Positive ReinforcementIf you are a partner, parent, or child of someone struggling with substance problems, and you live in America, you’ve probably heard this word “enabling” (possibly many, many times). And you’ve probably heard this described as central to your interactions in helping your loved one. Mostly, you have heard “DON’T DO IT”!, and if you are like most concerned family members, you feel vaguely guilty for doing something you’re not even sure you are doing (but you must be, right?). By way of quick review, “enabling” actually means doing positive things that will end up supporting continued negative behavior, such as providing your child with money so they won’t “go hungry” during the day, knowing they use it to buy pot, or going to talk to the teacher to make sure they don’t get a bad grade, even though their bad test score was due to drinking, or calling your husband’s work to explain he’s sick today, when he’s actually hung over. These are examples of doing something “nice” for your loved one that actually (from a behavioral reinforcement standpoint) might increase the frequency of the negative behavior, not decrease it. The logic: if they act badly, and nothing happens, or something good happens, this behavior is encouraged, even if what you are doing is “nice”. This IS enabling, and this is not helpful in changing behavior in a positive direction.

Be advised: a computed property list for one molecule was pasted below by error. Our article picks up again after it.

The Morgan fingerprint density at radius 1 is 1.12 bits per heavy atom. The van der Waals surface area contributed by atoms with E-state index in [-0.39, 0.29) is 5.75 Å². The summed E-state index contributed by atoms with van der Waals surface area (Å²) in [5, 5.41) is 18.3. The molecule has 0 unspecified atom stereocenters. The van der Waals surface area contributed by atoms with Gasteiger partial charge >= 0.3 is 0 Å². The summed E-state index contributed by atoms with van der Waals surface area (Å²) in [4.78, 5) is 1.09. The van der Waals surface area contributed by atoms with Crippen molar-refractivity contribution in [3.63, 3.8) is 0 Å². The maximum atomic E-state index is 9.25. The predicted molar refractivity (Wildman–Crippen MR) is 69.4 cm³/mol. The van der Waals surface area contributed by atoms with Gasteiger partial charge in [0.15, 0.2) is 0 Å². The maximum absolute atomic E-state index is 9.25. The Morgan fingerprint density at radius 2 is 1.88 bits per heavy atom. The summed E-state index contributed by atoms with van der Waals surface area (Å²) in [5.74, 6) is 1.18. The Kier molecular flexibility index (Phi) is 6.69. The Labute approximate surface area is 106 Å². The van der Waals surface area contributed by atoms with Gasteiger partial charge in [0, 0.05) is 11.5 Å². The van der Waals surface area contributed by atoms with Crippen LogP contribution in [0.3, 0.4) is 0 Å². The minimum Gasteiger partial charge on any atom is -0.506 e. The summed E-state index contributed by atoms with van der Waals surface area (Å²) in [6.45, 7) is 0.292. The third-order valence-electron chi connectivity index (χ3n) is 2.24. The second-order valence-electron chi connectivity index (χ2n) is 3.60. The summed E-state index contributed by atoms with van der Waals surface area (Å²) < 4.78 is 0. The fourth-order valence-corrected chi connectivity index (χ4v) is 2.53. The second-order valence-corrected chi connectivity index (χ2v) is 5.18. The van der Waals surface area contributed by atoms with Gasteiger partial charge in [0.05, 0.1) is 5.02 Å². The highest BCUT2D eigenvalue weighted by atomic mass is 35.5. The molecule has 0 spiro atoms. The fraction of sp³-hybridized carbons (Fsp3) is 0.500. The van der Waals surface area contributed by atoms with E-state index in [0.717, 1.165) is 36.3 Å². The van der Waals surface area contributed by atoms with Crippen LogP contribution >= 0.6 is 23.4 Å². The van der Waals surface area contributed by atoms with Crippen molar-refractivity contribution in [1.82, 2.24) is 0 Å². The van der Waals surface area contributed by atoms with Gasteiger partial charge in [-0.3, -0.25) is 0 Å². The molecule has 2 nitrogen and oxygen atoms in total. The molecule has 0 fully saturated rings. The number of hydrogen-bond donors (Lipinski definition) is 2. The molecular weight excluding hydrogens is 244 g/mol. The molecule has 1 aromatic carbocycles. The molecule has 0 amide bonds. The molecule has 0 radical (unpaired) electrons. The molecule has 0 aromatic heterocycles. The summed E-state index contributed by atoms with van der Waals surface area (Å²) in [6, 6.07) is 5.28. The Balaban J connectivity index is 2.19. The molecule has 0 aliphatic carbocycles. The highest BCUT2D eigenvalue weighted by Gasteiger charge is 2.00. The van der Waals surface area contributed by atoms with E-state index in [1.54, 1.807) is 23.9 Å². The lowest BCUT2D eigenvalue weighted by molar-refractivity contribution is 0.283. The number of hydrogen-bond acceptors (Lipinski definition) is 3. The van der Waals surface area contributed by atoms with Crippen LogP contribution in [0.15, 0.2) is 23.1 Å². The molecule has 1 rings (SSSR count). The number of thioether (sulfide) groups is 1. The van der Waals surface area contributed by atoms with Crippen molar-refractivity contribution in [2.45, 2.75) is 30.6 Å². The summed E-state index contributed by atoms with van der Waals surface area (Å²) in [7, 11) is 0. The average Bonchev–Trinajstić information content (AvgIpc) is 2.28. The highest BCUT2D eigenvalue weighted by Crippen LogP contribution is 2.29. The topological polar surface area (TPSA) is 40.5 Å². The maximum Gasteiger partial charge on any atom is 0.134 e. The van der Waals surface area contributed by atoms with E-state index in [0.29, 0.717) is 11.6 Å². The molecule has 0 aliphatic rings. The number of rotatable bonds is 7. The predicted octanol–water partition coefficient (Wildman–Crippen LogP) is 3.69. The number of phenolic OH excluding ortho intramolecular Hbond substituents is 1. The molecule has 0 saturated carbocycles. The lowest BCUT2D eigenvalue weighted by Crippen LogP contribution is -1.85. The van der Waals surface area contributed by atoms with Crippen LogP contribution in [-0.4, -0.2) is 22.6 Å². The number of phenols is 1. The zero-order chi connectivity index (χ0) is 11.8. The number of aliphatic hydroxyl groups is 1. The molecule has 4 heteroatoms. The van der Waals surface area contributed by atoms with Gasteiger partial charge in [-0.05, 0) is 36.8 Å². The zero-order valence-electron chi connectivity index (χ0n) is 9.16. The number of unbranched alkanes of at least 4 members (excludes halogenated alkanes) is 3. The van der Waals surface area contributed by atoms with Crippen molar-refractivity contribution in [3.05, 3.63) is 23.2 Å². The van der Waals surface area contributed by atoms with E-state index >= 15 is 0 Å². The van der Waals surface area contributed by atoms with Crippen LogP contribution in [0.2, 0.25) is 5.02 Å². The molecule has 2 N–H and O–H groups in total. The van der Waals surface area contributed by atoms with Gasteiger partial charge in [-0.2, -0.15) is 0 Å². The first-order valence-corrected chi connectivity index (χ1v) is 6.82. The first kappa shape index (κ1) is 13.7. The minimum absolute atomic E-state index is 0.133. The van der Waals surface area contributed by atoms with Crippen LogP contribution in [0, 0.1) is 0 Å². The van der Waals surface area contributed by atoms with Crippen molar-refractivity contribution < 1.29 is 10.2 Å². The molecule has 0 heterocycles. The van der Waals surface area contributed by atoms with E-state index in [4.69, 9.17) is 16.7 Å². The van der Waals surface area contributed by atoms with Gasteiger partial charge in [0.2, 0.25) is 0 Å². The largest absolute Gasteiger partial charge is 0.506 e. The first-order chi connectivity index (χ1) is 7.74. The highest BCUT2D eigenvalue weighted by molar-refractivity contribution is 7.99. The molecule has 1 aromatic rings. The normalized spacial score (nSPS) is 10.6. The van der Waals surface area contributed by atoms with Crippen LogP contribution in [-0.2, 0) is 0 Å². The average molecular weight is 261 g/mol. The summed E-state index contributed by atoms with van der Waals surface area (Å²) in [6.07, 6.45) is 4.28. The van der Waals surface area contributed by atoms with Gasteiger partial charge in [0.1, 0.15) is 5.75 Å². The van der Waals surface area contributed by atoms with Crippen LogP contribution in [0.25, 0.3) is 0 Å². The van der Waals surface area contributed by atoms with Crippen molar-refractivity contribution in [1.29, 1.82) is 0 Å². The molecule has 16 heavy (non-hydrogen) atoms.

But everything nice is not enabling! And that’s the quicksand we have developed in our culture. Staying connected, rewarding positive behaviors with positivity, being caring and loving; these things are critical to positive change. So what’s the difference? Continue reading